There was lots to love! 🙂

With a warm belly of coffee and cake, I ventured out into the bleak drizzle and walked the uphill 6.5km to the iron cross. My poncho was noisy with rain. My legs felt the chill of the wind. In front and behind, a slow line of pilgrims bent into the wind all heading for the same destination. I contemplated on the token I would leave there and what sentiment I hoped to leave with it. I really wanted to imbue it with great personal meaning but the sentiment kept escaping me, like some sort of slippery fish.

I walked with Kevin and Liz and was glad of the company but I wasn’t prepared for how suddenly the cross appeared. I literally rounded a bend and there it was. Casual as you like! I also wasn’t ready to “let go” of the sentiment I thought I would leave behind. Even after all that time, all that walking, all that reflection: I could leave the physical token, sure, but the emotional one was a bit harder to drop.

Up close, the rocks were strewn with laminated photos, ribbons, and holy medals. In the rain, I spotted handwritten notes and memorial cards for the dead, and countless pebbles in different colours and textures. Thousands of pilgrims before me had carried those stones from all around the world: from beaches, from woodlands, from their own back yards. They’d carried them across Spain and left them all here as a testament to their journey. And what else did they leave with them? Grief? Gratitude? I’d never know.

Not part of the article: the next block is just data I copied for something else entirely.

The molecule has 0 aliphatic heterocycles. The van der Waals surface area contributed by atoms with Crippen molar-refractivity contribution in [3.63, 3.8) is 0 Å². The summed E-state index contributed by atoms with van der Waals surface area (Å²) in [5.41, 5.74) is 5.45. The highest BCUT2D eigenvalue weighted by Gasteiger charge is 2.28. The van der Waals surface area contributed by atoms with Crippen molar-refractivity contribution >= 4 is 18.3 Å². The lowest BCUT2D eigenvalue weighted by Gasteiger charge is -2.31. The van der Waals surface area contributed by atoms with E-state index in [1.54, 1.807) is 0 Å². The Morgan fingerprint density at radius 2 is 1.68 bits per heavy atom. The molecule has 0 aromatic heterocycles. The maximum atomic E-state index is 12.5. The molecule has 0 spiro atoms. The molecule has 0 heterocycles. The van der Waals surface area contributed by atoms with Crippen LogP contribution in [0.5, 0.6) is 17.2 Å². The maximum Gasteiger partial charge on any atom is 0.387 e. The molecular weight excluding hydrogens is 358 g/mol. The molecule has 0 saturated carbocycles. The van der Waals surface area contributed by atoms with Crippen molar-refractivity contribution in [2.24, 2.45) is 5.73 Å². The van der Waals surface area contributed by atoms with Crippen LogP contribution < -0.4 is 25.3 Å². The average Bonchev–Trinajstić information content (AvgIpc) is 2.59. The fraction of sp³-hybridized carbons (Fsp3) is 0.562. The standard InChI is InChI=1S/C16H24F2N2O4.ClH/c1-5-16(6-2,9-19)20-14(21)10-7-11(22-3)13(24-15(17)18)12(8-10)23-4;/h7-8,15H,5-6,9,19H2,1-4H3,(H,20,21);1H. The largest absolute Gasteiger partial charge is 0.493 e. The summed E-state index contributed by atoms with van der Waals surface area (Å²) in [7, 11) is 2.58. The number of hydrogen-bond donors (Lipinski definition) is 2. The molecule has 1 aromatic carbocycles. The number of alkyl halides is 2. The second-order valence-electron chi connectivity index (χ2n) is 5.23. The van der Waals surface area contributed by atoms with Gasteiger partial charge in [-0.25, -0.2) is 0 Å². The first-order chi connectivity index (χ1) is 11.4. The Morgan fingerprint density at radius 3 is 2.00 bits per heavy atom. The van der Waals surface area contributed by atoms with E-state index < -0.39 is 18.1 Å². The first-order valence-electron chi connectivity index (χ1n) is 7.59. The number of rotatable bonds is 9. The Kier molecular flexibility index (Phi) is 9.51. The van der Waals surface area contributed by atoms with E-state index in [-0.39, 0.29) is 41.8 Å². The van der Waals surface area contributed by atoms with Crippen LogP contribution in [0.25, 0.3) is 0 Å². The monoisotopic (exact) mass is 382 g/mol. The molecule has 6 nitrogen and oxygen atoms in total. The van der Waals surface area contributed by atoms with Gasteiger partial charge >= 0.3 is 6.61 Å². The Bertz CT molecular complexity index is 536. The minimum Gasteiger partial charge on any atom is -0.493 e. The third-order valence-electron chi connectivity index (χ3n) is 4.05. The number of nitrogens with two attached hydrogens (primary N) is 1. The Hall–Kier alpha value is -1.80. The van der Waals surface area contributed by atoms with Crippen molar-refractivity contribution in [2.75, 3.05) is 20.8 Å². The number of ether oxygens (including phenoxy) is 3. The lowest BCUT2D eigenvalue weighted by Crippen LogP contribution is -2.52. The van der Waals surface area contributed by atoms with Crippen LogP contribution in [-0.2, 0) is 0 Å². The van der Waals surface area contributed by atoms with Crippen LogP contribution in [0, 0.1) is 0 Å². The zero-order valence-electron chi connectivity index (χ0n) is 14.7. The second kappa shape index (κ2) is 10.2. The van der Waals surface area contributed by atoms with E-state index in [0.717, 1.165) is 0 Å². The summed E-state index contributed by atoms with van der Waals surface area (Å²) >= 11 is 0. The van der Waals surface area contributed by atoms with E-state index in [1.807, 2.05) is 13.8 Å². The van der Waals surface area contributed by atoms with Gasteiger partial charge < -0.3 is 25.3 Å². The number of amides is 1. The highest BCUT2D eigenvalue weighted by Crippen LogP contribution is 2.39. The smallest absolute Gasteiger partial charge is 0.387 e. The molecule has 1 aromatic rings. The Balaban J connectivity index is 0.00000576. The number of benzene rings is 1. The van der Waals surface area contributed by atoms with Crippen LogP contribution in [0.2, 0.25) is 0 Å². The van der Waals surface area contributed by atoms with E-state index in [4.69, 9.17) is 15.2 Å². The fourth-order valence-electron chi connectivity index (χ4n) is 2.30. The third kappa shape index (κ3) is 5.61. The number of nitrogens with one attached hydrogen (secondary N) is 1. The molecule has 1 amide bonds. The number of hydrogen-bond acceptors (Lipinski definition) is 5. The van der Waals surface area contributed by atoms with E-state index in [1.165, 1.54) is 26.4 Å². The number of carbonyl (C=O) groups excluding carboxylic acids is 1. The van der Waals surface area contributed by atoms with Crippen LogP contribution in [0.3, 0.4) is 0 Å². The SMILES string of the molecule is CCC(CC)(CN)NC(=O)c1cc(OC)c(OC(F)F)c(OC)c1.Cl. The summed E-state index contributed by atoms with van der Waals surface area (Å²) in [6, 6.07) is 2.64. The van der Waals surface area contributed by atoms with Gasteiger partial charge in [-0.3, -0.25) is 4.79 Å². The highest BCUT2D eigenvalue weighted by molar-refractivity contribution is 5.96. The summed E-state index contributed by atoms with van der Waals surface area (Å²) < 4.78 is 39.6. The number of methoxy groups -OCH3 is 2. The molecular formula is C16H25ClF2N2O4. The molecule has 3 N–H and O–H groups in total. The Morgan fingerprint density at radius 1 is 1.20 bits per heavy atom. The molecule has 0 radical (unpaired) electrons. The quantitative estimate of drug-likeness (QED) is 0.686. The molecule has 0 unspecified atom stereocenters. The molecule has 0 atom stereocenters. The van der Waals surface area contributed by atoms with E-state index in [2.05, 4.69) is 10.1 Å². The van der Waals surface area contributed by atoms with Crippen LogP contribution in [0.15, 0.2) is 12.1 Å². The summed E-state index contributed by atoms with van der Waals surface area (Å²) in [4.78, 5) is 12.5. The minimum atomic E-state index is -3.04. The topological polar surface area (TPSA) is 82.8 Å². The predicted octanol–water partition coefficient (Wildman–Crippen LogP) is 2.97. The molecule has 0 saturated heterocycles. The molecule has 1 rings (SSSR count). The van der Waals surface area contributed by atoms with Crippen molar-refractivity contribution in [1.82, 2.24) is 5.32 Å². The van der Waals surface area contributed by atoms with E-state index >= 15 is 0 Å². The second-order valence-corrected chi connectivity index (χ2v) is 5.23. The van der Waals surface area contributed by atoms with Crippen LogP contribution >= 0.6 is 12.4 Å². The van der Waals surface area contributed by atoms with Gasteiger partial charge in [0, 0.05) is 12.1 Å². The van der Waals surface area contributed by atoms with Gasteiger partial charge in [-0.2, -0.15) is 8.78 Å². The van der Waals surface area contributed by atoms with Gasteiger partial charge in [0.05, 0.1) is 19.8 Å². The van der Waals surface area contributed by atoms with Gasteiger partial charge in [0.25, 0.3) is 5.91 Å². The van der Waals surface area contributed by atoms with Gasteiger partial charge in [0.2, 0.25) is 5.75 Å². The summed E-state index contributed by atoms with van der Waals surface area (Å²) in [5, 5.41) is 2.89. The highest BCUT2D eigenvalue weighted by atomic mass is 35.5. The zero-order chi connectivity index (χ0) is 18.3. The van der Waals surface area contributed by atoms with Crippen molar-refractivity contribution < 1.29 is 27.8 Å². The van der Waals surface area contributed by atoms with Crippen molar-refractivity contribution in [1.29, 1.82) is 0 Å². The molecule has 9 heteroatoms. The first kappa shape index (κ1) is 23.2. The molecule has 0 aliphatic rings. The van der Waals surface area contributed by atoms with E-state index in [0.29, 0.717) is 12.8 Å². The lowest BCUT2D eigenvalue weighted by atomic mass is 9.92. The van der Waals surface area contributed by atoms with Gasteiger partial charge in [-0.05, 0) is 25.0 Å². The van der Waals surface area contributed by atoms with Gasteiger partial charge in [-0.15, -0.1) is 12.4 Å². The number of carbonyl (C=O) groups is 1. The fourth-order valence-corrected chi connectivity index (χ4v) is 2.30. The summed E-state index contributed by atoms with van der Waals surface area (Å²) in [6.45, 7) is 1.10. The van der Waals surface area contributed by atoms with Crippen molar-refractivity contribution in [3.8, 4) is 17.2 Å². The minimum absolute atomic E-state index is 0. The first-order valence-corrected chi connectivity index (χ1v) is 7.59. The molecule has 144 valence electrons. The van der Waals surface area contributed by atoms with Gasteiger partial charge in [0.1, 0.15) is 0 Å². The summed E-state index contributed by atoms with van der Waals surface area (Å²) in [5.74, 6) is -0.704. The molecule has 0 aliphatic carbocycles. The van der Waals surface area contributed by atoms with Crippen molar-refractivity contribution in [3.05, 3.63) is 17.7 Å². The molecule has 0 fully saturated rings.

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I imagined I might linger a while, reflect, and really commit it all to memory but honestly, the cold and the wet were so miserable that I got moving again as quickly as I could. I left my physical token. I didn’t manage to really leave behind the emotions or conflict I wrestled with, but standing around in the cold and rain wasn’t going to change that. I walked onwards toward the peak (1,515m) and then down the far side of the mountain.

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Thankfully, the sky in the distance looked lighter. The rain cleared. And what was that up ahead? A cluster of houses marking the small village of Acebo and hopefully, some warm soup for lunch. And depending on what the weather did, maybe a bed for the night too.

So glad!

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Camino Packing List

This post is long overdue but here we go!

Planning to walk Camino is an exercise in lightweight packing and de-cluttering. I wanted to walk 800km over a 6 week period and I would need to carry all my clothing, toiletries, and medical supplies on my back during that time. Packing a light pack makes the long walking a lot easier.

I was advised to carry no more than 10% of my body weight in my backpack. I was advised to carry no more than 10kg but to really aim for 6-7kg. I was advised to weigh out every item of gear before I packed it, and to omit anything that didn’t have at least a dual role. After years of hiking and camping, I thought I had a pretty good handle on packing a backpack. Turns out, I didn’t have *that* good a handle on it because I am used to packing for wind, rain, and cold conditions – and Spain was hot and dry. I found it difficult to resist packing backup clothing and rain gear.

I packed my backpack the evening before I flew out to France.

Last minute packing at its best!

I didn’t test out my gear before I packed it. I didn’t do practice walks with my backpack for weeks in advance. I didn’t know what it all weighed when it was packed away and sitting on my shoulders. I didn’t have time to organise all of this before I left.

The night before I flew to France, I sat on the floor of my spare room with gear all around me – deciding what to bring and pulling labels off my new purchases. I’m sure this last minute frenzy is sweat-inducing for many people but my philosophy was this: